Leadership Skills

Don’t just be a boss — be a leader. Maximize your leadership skills in the five most crucial areas: decision making, executive coaching, leadership training, strategic management and understanding your leadership style.

Situational leadership changes depending on the type of leadership (direction and support) each of your employee’s needs. Emotional leadership is based more on the theory of emotional intelligences and relates to the situation at hand.
Access more articles, tools and advice on maximizing your leadership skills.

In preparing the second edition of his book, The Next Level, leadership coach Scott Eblin will be offering new ways to handle specific situations and adding new perspectives on global business. Last year, Eblin met Frances Reimers, communications and program manager for Sister Cities International, who has great advice for young professionals moving into leadership:

If you’ve been a fan of Executive Leadership, you know that leadership lessons may come from anywhere. Steve Cody, a public relations consultant who blogs as The Repman, says he’s learned five things about leadership from practicing stand-up comedy.

Facebook and Twitter may be getting all the attention, but you still need to pay attention to LinkedIn. LinkedIn is important precisely because it is so stodgy and predictable as a business tool. Here’s how to work it:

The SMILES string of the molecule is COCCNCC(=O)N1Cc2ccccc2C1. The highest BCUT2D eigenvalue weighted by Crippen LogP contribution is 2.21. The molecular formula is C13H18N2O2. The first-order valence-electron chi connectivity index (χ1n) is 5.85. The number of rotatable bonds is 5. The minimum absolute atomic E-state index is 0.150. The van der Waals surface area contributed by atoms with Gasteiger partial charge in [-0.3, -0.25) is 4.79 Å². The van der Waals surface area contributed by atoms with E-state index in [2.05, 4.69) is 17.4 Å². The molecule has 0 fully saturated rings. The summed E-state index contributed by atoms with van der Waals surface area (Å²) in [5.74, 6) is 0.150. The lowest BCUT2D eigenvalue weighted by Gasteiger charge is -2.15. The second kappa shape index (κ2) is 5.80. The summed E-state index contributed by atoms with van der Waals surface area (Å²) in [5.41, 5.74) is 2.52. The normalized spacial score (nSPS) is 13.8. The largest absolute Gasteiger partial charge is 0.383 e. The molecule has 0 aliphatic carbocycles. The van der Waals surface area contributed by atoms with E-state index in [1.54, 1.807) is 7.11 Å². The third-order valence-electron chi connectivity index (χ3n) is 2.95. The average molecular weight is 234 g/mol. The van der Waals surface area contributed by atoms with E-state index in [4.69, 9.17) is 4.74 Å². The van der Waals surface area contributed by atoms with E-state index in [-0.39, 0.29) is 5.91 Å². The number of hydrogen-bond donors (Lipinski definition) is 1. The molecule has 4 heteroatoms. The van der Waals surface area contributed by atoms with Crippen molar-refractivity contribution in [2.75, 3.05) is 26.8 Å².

Learn how to pinpoint problems when they arise to save more time when solving them.
The secret of learning how to lead: showing a lot of respect but little bossiness.
While it’s great to feel comfortable in your own skin, refusing to alter your communication style to win over others could prove to be hazardous.

With just 135 employees, staffing agency Winter, Wyman in Boston is limited when it comes to employee benefits, says Michelle Roccia, senior VP of corporate organizational development. So it offers the standard medical and dental insurance, and then managers come up with “soft benefits” to keep employees happy and make the organization attractive to applicants.

Nothing irks like jerks at work.  But some workplace behavior goes beyond being merely annoying.  When the actions of “challenging” personality types land you in court, these workers become a liability – in every sense of the word.

Joseph Plumeri, chairman and chief executive of insurance brokerage Willis Group Holdings, once was a command-and-control leader. “Being too exciting and too motivational is overbearing, and it turns people off,” he says. So he revamped his leadership style to focus on collaboration and debate.

Anyone can learn to innovate. That’s what researchers from Harvard Business School, Insead and Brigham Young University say, after a six-year study. They’ve identified the five secrets to being a great innovator: associating, questioning, observing, experimenting and networking.